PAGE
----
08 Apr Company Culture and the Daily Huddle
Company Culture and the Daily Huddle
Many small and medium business owners are slow to recognize that company culture is equally important in small and medium businesses, as it is in larger corporations. I published a short video on this topic a few years ago, which attracted several thousand views around the world, and I am giving access to it again here today as a reminder of the importance that business culture has on business performance. Click her to view the video – it runs to just over 3 minutes.
When a business is small and has very few employees, it is easy to have open communication channels and for daily dialogue between employees to exist. As businesses grow larger, silos can begin to form, where employees operate in clusters and information sharing tends to stay within these silos. However, the business structure does not have to be like this. Daily cross-functional huddles can break down these artificial boundaries.
So what exactly is a huddle? It is simply an informal but frequent meeting wherein all employees can be kept in the loop in relation to what is happening in the business. It introduces and reinforces the values and vision of the stakeholders and it presents an opportunity for everyone to understand the journey that the business is taking and their individual role in making the journey a positive and prosperous one. Daily huddles can take just 10 or 15 minutes per day.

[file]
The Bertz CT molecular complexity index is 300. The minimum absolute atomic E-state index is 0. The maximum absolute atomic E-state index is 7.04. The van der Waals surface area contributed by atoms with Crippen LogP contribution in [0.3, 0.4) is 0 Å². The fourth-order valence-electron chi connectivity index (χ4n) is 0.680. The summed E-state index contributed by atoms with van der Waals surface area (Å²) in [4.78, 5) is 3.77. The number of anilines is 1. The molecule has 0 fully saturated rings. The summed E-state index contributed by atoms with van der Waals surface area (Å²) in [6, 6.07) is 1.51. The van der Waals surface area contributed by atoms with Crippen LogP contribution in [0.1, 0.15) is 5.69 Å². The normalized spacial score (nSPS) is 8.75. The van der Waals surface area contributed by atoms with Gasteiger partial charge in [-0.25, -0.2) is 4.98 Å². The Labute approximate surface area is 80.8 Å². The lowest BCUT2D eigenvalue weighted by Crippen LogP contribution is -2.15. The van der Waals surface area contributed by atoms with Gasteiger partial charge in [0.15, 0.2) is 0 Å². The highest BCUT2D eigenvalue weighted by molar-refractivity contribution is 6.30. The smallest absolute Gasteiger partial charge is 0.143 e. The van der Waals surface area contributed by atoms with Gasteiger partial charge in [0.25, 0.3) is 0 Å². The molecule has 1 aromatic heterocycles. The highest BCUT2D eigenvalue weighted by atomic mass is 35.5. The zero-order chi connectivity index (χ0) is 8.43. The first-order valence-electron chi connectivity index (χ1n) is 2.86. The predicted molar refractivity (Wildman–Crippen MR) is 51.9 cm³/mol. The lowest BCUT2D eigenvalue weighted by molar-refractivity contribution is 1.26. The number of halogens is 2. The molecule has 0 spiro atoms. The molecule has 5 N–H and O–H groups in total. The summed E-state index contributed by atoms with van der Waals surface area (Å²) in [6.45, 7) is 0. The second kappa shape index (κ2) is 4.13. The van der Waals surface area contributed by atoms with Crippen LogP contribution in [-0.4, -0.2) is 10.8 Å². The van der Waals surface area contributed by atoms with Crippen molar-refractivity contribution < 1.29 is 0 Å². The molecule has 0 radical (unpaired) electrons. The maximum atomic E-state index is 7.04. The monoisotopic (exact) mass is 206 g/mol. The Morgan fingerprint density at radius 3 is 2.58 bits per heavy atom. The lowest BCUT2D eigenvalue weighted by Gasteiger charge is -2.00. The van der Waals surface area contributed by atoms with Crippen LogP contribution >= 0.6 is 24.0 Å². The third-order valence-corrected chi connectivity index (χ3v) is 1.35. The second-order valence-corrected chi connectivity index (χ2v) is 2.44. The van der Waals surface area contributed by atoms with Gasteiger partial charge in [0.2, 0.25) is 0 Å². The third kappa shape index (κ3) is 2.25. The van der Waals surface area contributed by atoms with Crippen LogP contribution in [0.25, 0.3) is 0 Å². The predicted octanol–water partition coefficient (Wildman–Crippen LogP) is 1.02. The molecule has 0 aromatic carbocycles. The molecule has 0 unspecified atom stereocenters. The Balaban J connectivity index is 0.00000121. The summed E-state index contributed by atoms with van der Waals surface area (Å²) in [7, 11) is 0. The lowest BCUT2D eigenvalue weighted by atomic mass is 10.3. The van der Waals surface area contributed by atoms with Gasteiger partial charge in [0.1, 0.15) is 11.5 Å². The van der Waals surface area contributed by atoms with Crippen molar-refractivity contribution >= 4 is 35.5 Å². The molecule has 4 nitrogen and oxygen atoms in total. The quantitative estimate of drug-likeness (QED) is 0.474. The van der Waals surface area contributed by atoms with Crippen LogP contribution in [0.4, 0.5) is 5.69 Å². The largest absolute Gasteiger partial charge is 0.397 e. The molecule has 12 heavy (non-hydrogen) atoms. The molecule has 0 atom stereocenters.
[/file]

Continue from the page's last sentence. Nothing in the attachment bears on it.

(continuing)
Within these huddles, there is clarity around collective and individual business goals because they are shared. Everyone understands what everybody else should be doing, and any problems that occur can be discussed and resolved quickly, because all the brainpower of the group can be brought to bear on the issues at hand.
The huddle has a positive cultural impact as well. It forces openness and dialogue amongst employees and naturally prevents barriers from forming. For larger businesses, the daily huddle can be broken into executive management huddles and functional huddles, wherein the executives bring back all of the information from their top table huddle to their functional huddle, and quickly share everything of importance with their own groups.
Open communication fosters an open business culture and this creates understanding and commitment to a common set of values and goals within the business. The practice of just telling employees “what they need to know” is an old-fashioned and divisive practice that no longer serves a business, and it is thankfully becoming increasingly rare to see it practiced.